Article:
Forging OCB2 Mode Tags

OCB2 mode is proven to be theoretically secure. Unfortunately it's not practically secure.

Discuss The Problem

OCB2 is an authenticated encryption mode, similar to the more popular GCM mode, which takes care of producing ciphertexts and tags from plaintext input without the user having to worry about the order in which to encrypt and tag the data (which can cause problems, just ask the people who designed TLS). The paper that introduced it proved that it is a secure mode as long as the underlying block cipher it is used in conjunction with is secure. Recently it has been discovered that there was an error in the proof, and that OCB2 mode is in fact not secure. An adversary can forge a valid ciphertext/tag pair with one call to an encryption oracle. Suppose we call our encryption oracle (using some unknown secret key) with the following plaintext input:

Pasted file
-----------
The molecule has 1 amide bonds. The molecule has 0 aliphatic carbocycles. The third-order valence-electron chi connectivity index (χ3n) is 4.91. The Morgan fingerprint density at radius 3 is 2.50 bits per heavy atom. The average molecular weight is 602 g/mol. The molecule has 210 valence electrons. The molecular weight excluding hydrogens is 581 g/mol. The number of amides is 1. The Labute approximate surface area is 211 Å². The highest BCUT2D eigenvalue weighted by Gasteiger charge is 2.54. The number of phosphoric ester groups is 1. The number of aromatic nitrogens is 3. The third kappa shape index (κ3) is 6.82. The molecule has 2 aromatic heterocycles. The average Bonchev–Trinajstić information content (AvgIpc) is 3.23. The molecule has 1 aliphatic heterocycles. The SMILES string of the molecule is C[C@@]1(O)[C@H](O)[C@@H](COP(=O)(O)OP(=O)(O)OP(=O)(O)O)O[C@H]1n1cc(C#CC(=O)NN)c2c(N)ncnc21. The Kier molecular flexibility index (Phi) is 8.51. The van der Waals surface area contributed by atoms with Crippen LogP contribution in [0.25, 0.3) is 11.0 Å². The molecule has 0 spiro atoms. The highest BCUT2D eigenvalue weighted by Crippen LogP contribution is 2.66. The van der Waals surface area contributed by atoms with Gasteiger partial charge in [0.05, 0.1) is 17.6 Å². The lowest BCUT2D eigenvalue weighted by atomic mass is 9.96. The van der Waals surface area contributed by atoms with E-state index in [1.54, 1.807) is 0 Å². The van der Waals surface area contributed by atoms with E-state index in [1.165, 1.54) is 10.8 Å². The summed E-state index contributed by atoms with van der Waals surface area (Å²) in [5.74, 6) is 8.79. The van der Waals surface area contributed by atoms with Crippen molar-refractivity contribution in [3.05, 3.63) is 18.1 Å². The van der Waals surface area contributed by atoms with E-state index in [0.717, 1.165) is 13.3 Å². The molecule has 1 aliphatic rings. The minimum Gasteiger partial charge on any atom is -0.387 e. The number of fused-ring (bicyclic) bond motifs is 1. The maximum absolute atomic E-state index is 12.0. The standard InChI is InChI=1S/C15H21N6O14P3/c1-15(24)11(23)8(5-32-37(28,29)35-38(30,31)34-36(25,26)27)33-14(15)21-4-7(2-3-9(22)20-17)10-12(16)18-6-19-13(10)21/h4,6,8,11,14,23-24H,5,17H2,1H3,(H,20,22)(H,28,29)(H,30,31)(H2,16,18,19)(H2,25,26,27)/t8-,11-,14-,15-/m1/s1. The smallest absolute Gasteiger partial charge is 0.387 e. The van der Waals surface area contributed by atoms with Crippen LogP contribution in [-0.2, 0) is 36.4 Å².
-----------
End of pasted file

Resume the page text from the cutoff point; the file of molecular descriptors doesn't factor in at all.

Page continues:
00000000 00000000 00000000 00000080
4f7edcc5 b51dbbba df72b01e c6d626ba
The encryption oracle, using AES as the underlying block cipher (which should imply the security of the scheme given the proof in the initial paper) returns the following data:
237ced45 6bc5d05b 1003e95a 56b5c42f
8117a934 e1158678 157e06ea 017e9eb3

13e9219a f42c93c8 020785ac 9c224a22
It turns out that based on this information alone we can forge a tag for the following ciphertext:
237ced45 6bc5d05b 1003e95a 56b5c4af
What is the tag? Submit your answer in lowercase hex (no spaces).